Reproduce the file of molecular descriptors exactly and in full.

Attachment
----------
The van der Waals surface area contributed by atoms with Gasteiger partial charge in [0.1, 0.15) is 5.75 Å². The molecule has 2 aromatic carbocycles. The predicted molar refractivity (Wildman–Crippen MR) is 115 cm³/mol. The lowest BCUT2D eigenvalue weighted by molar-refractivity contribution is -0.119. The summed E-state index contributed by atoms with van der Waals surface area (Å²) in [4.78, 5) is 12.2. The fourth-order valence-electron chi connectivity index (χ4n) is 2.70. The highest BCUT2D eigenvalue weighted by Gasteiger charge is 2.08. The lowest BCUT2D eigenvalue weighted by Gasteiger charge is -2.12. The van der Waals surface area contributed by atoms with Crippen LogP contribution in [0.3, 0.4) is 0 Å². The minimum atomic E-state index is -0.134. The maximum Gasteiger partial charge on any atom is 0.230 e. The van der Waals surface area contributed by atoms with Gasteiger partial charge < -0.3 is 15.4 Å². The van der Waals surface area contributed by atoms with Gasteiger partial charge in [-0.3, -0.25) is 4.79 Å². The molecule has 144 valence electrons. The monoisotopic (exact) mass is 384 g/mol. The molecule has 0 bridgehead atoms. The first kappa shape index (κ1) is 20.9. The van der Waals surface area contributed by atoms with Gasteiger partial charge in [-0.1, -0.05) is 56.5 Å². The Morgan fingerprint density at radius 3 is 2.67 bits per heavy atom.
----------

The van der Waals surface area contributed by atoms with Gasteiger partial charge in [0.1, 0.15) is 5.75 Å². The molecule has 2 aromatic carbocycles. The predicted molar refractivity (Wildman–Crippen MR) is 115 cm³/mol. The lowest BCUT2D eigenvalue weighted by molar-refractivity contribution is -0.119. The summed E-state index contributed by atoms with van der Waals surface area (Å²) in [4.78, 5) is 12.2. The fourth-order valence-electron chi connectivity index (χ4n) is 2.70. The highest BCUT2D eigenvalue weighted by Gasteiger charge is 2.08. The lowest BCUT2D eigenvalue weighted by Gasteiger charge is -2.12. The van der Waals surface area contributed by atoms with Crippen LogP contribution in [0.3, 0.4) is 0 Å². The minimum atomic E-state index is -0.134. The maximum Gasteiger partial charge on any atom is 0.230 e. The van der Waals surface area contributed by atoms with Gasteiger partial charge < -0.3 is 15.4 Å². The van der Waals surface area contributed by atoms with Gasteiger partial charge in [-0.3, -0.25) is 4.79 Å². The molecule has 144 valence electrons. The monoisotopic (exact) mass is 384 g/mol. The molecule has 0 bridgehead atoms. The first kappa shape index (κ1) is 20.9. The van der Waals surface area contributed by atoms with Gasteiger partial charge in [-0.1, -0.05) is 56.5 Å². The Morgan fingerprint density at radius 3 is 2.67 bits per heavy atom.